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The rise of the globally connected student


Today's students are the first globally connected citizens, able to contribute easily to a global discussion of issues.
Today's students are the first globally connected citizens, able to contribute easily to a global discussion of issues.

Next month we will be celebrating the 20th anniversary of the collapse of the Berlin Wall, which fell Nov. 9, 1989, and many no doubt will sing the praises of Presidents Reagan and Gorbachev for this important historical marker signaling the end of the Cold War.

But there are, of course, many others who deserve credit. Who, for example, remembers that just a year before the wall’s collapse, the Soviet Union and the United States engaged in a unique educational experiment?

The architect of this partnership was a former New York teacher, Peter Copen, who used “computerized electronic mail” (the precursor of eMail) and the first satellite phones (the internet was still a plaything of the military) to connect a dozen schools in New York with a dozen in Moscow. The project’s goal was to improve understanding and break down Cold War tensions.

The project’s symbolic value was clearly as important as what it led to: the network’s expansion to include nine other countries and, after 9/11, the creation of a now 2 million user strong network across 120 countries–the International Education and Resource Network (iEARN).

Like many people in the U.S., President Obama seems not to have heard of iEARN or other international educational networks that now span the globe and are used proportionally in greater numbers by non-U.S. students.

In his famous Cairo speech, our 44th president called for the creation of “a new online network, so a young person in Kansas can communicate instantly with a young person in Cairo.”

The vision the president set forth was an exciting one–he said he looked forward to a world where we would begin to break down centuries of misunderstanding between the Muslim and the non-Muslim worlds through the same kind of youth-to-youth exchanges that Peter Copen advocated almost two decades ago.

This vision already is taking place in several forward-thinking schools. The fact that networks like iEARN (and others such as ePals and Global SchoolNet) already exist means we no longer have an excuse to continue to use technology in schools as a glorified electronic textbook, useful mainly as a labor-saving device.

We can start using technology to let young people communicate and collaborate with their peers around the world. These networks have solved some of the key barriers to internet use in schools, chief among them security issues that worry teachers and parents alike.

Global networks such as iEARN and ePals insulate student communication from the rest of the internet and let teachers monitor eMail accounts, as well as provide for the creation of secure blogs that can only be seen by the recipients. Assisted by standards-based curriculum materials, these networks link participants from a diverse range of countries in a discussion of globally relevant issues.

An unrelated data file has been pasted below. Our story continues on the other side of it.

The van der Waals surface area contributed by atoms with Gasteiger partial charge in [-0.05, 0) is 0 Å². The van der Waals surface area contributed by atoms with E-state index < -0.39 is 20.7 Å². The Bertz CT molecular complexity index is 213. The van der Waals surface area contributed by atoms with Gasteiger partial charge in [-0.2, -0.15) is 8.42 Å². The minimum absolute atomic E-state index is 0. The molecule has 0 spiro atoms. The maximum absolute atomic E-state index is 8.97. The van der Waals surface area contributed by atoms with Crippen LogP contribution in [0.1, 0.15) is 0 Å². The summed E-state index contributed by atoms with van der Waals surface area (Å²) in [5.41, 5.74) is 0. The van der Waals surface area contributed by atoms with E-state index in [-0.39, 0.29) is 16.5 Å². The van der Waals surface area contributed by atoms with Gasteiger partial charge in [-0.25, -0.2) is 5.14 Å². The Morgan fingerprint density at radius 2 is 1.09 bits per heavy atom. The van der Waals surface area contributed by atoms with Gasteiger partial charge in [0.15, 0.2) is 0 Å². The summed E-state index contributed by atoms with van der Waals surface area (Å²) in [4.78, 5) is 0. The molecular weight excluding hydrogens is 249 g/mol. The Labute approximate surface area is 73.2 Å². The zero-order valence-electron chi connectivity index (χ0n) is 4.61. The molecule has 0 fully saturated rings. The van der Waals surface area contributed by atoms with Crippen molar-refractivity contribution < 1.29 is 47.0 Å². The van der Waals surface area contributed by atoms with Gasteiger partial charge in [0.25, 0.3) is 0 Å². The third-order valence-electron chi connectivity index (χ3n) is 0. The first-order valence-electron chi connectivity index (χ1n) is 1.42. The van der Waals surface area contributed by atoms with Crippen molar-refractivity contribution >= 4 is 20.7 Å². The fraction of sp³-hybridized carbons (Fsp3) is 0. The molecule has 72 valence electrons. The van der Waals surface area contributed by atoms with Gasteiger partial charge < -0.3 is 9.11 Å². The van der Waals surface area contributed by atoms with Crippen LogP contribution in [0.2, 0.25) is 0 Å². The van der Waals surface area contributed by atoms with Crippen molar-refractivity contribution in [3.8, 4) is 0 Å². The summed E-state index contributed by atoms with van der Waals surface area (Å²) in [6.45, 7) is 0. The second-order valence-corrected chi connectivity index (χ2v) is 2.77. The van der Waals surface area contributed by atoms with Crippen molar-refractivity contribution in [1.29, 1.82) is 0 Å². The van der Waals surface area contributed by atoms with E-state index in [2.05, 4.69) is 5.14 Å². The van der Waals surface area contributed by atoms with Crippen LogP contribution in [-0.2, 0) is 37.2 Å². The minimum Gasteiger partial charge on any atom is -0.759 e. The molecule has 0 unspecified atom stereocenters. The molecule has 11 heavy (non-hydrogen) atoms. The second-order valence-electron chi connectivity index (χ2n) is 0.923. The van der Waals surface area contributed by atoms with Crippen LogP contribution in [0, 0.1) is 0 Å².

One project led by a facilitator in Iran compares women’s social and political statuses in different countries. Another focuses on the role the United Nations plays in the world.

John Dewey famously said, “Education is not a preparation for life; education is life itself.”

A globe full of torment and confusion and danger is made all the more visible by the 24-7 news cycle that today’s students are relentlessly exposed to.

We can pretend in our classrooms that this electronic reality does not exist and that the old rules apply–adults know best, and students need to wait their turn to learn and speak about the issues that so concern them–for everything from global warming to terrorism and flu pandemics. Or, we can let our students engage with the world in ways and on levels they can understand and relate to–ones that are more comprehensible when they understand the perspectives of their peers from other countries.

In survey after survey, the key thing students seem to crave in schools is relevance. If they can find it in their lessons, then they can engage.

Students are looking for personal meaning that can reach out to them amid the forest of facts they need to memorize for a test. How much better would it be, for example, if–rather than plotting the principal rivers and mountains of a country on a worksheet–students understand the perils of water shortages on a continent like Africa and understand firsthand how key fresh drinking water is to their health and economic futures?

We are all inheritors of the new globally interdependent world created after the fall of the Berlin Wall. Today’s students are marked by being the first globally connected citizens, able use their computers and cell phones to connect to all regions of the Earth and contribute to a global discussion through Twitter, YouTube, Facebook, and unlimited web sites.

This is a generation that understands the importance of personal connections–even with those they might never meet. Instead of ignoring these facts, we should welcome the opportunity to promote a deeper kind of global awareness using the dynamic ways that new technologies allow.

Laurence Peters is the author of Global Education: Using Technology to Bring the World to Your Students (International Society for Technology in Education, 2009). More information can be found at www.laurencepeters.com.

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